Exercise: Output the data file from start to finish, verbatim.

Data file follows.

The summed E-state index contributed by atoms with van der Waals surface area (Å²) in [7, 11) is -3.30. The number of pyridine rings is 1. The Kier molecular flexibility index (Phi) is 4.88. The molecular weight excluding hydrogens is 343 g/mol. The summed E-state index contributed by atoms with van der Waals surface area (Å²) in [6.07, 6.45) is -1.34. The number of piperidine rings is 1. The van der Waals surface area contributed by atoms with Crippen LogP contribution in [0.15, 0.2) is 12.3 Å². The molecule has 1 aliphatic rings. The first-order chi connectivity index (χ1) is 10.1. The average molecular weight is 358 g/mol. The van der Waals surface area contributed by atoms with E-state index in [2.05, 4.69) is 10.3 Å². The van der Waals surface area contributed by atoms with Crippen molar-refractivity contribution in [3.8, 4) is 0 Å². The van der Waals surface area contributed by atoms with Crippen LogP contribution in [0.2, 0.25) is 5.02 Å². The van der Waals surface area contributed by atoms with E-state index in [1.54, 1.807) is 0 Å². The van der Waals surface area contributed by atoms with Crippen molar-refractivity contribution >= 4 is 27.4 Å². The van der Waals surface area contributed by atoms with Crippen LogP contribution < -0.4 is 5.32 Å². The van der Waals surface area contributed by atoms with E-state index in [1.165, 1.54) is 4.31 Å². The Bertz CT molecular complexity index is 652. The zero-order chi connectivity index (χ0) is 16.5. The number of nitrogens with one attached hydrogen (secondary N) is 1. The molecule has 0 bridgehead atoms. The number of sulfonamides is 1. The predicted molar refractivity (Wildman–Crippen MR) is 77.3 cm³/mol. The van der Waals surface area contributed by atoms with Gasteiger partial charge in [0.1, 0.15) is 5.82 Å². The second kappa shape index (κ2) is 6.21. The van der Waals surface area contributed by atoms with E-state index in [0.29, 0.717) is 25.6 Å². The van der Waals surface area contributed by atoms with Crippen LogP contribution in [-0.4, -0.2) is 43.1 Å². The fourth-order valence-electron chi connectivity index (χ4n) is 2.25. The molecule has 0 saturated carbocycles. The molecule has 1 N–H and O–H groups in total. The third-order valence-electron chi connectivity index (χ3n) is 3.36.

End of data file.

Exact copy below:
The summed E-state index contributed by atoms with van der Waals surface area (Å²) in [7, 11) is -3.30. The number of pyridine rings is 1. The Kier molecular flexibility index (Phi) is 4.88. The molecular weight excluding hydrogens is 343 g/mol. The summed E-state index contributed by atoms with van der Waals surface area (Å²) in [6.07, 6.45) is -1.34. The number of piperidine rings is 1. The van der Waals surface area contributed by atoms with Crippen LogP contribution in [0.15, 0.2) is 12.3 Å². The molecule has 1 aliphatic rings. The first-order chi connectivity index (χ1) is 10.1. The average molecular weight is 358 g/mol. The van der Waals surface area contributed by atoms with E-state index in [2.05, 4.69) is 10.3 Å². The van der Waals surface area contributed by atoms with Crippen molar-refractivity contribution in [3.8, 4) is 0 Å². The van der Waals surface area contributed by atoms with Crippen LogP contribution in [0.2, 0.25) is 5.02 Å². The van der Waals surface area contributed by atoms with E-state index in [1.54, 1.807) is 0 Å². The van der Waals surface area contributed by atoms with Crippen molar-refractivity contribution >= 4 is 27.4 Å². The van der Waals surface area contributed by atoms with Crippen LogP contribution < -0.4 is 5.32 Å². The van der Waals surface area contributed by atoms with E-state index in [1.165, 1.54) is 4.31 Å². The Bertz CT molecular complexity index is 652. The zero-order chi connectivity index (χ0) is 16.5. The number of nitrogens with one attached hydrogen (secondary N) is 1. The molecule has 0 bridgehead atoms. The number of sulfonamides is 1. The predicted molar refractivity (Wildman–Crippen MR) is 77.3 cm³/mol. The van der Waals surface area contributed by atoms with Gasteiger partial charge in [0.1, 0.15) is 5.82 Å². The second kappa shape index (κ2) is 6.21. The van der Waals surface area contributed by atoms with E-state index in [0.29, 0.717) is 25.6 Å². The van der Waals surface area contributed by atoms with Crippen LogP contribution in [-0.4, -0.2) is 43.1 Å². The fourth-order valence-electron chi connectivity index (χ4n) is 2.25. The molecule has 0 saturated carbocycles. The molecule has 1 N–H and O–H groups in total. The third-order valence-electron chi connectivity index (χ3n) is 3.36.